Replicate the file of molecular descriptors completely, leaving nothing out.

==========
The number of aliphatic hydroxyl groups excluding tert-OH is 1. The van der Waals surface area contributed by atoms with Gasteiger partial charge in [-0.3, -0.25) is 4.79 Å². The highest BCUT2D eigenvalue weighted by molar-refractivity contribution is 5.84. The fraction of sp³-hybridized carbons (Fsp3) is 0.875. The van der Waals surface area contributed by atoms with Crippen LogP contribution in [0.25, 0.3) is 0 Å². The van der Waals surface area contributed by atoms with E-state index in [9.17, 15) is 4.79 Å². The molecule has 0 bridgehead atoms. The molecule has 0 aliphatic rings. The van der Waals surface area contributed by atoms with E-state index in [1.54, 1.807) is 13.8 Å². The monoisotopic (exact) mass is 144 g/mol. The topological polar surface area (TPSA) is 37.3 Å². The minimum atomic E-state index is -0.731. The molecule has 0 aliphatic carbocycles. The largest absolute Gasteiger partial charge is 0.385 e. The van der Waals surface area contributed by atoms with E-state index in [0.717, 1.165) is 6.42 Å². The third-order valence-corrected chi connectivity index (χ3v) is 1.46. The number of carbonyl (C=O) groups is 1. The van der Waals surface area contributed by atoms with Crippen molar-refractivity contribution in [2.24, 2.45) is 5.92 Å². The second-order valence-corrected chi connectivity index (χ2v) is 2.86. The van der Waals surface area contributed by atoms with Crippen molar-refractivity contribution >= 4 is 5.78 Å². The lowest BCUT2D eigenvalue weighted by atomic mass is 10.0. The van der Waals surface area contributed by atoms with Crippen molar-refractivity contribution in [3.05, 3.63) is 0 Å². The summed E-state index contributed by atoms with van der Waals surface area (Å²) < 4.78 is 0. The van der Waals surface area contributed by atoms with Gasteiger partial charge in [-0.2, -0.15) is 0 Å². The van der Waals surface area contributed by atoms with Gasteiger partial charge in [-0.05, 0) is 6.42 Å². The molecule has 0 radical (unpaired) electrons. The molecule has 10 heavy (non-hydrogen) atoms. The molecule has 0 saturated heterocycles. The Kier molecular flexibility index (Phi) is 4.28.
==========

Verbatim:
The number of aliphatic hydroxyl groups excluding tert-OH is 1. The van der Waals surface area contributed by atoms with Gasteiger partial charge in [-0.3, -0.25) is 4.79 Å². The highest BCUT2D eigenvalue weighted by molar-refractivity contribution is 5.84. The fraction of sp³-hybridized carbons (Fsp3) is 0.875. The van der Waals surface area contributed by atoms with Crippen LogP contribution in [0.25, 0.3) is 0 Å². The van der Waals surface area contributed by atoms with E-state index in [9.17, 15) is 4.79 Å². The molecule has 0 bridgehead atoms. The molecule has 0 aliphatic rings. The van der Waals surface area contributed by atoms with E-state index in [1.54, 1.807) is 13.8 Å². The monoisotopic (exact) mass is 144 g/mol. The topological polar surface area (TPSA) is 37.3 Å². The minimum atomic E-state index is -0.731. The molecule has 0 aliphatic carbocycles. The largest absolute Gasteiger partial charge is 0.385 e. The van der Waals surface area contributed by atoms with E-state index in [0.717, 1.165) is 6.42 Å². The third-order valence-corrected chi connectivity index (χ3v) is 1.46. The number of carbonyl (C=O) groups is 1. The van der Waals surface area contributed by atoms with Crippen molar-refractivity contribution in [2.24, 2.45) is 5.92 Å². The second-order valence-corrected chi connectivity index (χ2v) is 2.86. The van der Waals surface area contributed by atoms with Crippen molar-refractivity contribution >= 4 is 5.78 Å². The lowest BCUT2D eigenvalue weighted by atomic mass is 10.0. The van der Waals surface area contributed by atoms with Crippen molar-refractivity contribution in [3.05, 3.63) is 0 Å². The summed E-state index contributed by atoms with van der Waals surface area (Å²) < 4.78 is 0. The van der Waals surface area contributed by atoms with Gasteiger partial charge in [-0.2, -0.15) is 0 Å². The van der Waals surface area contributed by atoms with Gasteiger partial charge in [-0.05, 0) is 6.42 Å². The molecule has 0 radical (unpaired) electrons. The molecule has 10 heavy (non-hydrogen) atoms. The molecule has 0 saturated heterocycles. The Kier molecular flexibility index (Phi) is 4.28.